Knife.  But I think this topic is overrated.  What I wish would be more frequently discussed is tension, especially how to loosen it.  It’s a pity that many crocheters feel stuck with whatever tension they used when first starting to crochet.Tight tension is very limiting and can cause pain eventually.  What I advocate is flexible tension, and I don’t think it’s difficult to learn. For some reason it’s taboo to discuss the crochet hold as a technique -- rather, people want to be reassured that however they do it is fine.  But there are some ways of maneuvering that are a lot more efficient than others, and if we had clearer guidelines in our crochet world, perhaps more people would strive for it.

It’s your last object to design (or make). What is it, and what fiber do you use?

I’m currently working on two designs for publication, one with Malabrigo lace, one with Euroflax Kidlin, both yarns I love.

What trait do you most admire in designers?

My version of Ohrenstein's Juliette Shawl,
a design from one of her previous
books, Creating Crochet Fabric.
Originality. I also admire designers who have a strong signature to their style.

What trait do you most detest in designers?

I don’t think there’s anything where I would use such a strong word as detest, but  I do wonder at the number of designs which seem to be just another version of the latest trendy idea in crochet.  I guess people are just trying to sell patterns, and who can blame them, but for me, crochet is a pathway of discovery, not rehashing.  I guess this stems from my background in the arts – I have a permanent craving for creative challenges!

You are recommending a design gift in response to a friend’s inquiry. Other than your own designs (which, as everyone knows, are quite beautiful!), what would you recommend?

Thanks so much for the compliment Denise! I think crochet hats and scarves make great gifts, because they are so practical, easy to make, and not necessarily costly.  My recommendation is to ask the giftee what color they like, and to think about the styles they wear and how your gift will fit in with it. Maybe even show the person some pictures so they can show you what they like.

My sincere thank you to Dora for taking the time to answer my questionnaire. Both Custom Crocheted Sweaters and Creating Crochet Fabric are invaluable additions to any home library.

Friday, June 15, 2012

Anyone for a little British Wool?

South Kensington, where I had mashed peas for the first time (that I
can recall - there's no telling what I ate as a wee infant), summer 2000.
Recently, a writer friend of mine commented in correspond-ence that he was excited for all of the cultural events involved in or around the London 2012 Summer Olympic games (he'll be traveling to London just after the games end). At the time, I couldn't have agreed more.

Now, however, I absolutely can agree more. Why? Because it was just recently announced that as part of the opening ceremonies, 30 sheep and 3 sheepdogs will be included. It's a nod to the British countryside, in case you were looking for the link between sheep and the Games' opening ceremonies.

Of course, we fiber lovers need no excuse for this sheepy inclusion. However, it gets even better - Woolsack, an initiative to promote British wool's use and history, is part of the 2012 Cultural Olympiad. For everyone who might not be aware (of which I was one until just recently), a woolsack is an actual cushion, covered in red cloth, and is a part of the physical chair of the Lord Speaker in the British House of Lords.

And now for the gateau's icing: Jane (aka JaneKAL on Ravelry) has been and continues to be one of the people spearheading the effort to hand knit and crochet cushions for each and every one of the Olympic and Paralympic athletes! Yes, every athlete competing in both games has an opportunity to receive a handmade cushion (using sourced British wool of course) as one of their remembrances of participating in London this summer. My mind boggles at how much coordination and planning is involved in this undertaking. Oh.My.Bob.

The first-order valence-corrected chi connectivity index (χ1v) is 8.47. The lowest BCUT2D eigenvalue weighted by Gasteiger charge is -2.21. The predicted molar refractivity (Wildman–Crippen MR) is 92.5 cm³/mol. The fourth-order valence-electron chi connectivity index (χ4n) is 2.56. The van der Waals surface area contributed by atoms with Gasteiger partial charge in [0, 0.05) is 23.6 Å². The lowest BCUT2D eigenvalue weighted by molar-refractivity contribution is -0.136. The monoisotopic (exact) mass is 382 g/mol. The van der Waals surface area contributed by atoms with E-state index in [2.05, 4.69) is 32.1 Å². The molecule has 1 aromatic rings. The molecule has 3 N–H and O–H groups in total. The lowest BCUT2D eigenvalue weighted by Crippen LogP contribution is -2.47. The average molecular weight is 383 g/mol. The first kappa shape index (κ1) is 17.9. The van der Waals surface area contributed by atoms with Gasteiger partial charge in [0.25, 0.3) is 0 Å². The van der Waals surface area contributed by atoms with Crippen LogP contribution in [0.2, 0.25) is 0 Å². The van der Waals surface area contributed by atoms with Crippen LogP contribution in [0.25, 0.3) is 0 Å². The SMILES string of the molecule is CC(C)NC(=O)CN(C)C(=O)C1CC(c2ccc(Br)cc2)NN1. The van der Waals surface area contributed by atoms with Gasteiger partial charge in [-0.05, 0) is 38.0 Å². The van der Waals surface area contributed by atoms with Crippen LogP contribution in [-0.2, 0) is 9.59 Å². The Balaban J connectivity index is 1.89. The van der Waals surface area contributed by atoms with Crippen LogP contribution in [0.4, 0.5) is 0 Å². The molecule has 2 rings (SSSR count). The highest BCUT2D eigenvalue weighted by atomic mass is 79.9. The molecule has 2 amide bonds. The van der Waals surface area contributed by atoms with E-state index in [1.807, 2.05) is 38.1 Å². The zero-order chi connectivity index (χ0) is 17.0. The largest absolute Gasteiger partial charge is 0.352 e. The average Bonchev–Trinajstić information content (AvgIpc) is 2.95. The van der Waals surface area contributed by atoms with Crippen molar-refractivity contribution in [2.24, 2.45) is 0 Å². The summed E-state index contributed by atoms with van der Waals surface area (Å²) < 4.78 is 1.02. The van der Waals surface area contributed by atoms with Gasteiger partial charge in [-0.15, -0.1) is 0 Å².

If anyone would like to make a cushion, definitely contact Jane directly on Ravelry, or check out her Ravelry Woolsack group to learn all of the details. Additionally, if you either are an athlete or know an athlete participating in the 2012 Olympics or Paralympics who would like to receive a cushion, follow the directions at this link. Basically, once a group contacts Woolsack, they can start the process of getting each of that group's athletes a hand crafted cushion.

A circus of another sort - summer, 2000.
How cool is that?

Now, if only those London Olympic organizers would include a few alpacas in the opening ceremonies ...

Don't forget to check in at Andrea's blog to see what other cool, yet mind-boggling fiber adventures people are getting into on this Fee-Fi(ber)-F.O. Friday.



Friday, June 8, 2012

Anyone for an Online Book Launch?

As I mentioned on Wednesday, I'm co-captaining a Ravelympics team for Cooperative Press. A group of designers and CP fans are gearing up to knit and crochet all manner of patterns from Cooperative Press-published books.

By the time of the games' opening ceremonies, we'll have several more titles from which to choose. Cooperative Press, the indie publisher that can, continues it's 2012 publishing frenzy with the first four titles in its Fresh Designs series. Knit scarves, shawls, womens' sweaters and designs for men are slated for release - and there's going to be an online launch party! It's the afternoon of Saturday, 6/30, and it's free, but you'll need an event ticket, so go here to get yours.

I'm excited about this for a few reasons - this series has been in the making for at least the last year, so seeing the fruits of Cooperative Press and the designers' hard work will be a real thrill. I also want to support my fellow designers ... and maybe I'll spot a design or two that I might like to craft during Ravelympics.

And if any of you are looking for a Ravelympics team, and want to get in on the Cooperative Press wonderful madness, there's still plenty of time to join the team. You know prizes will be involved.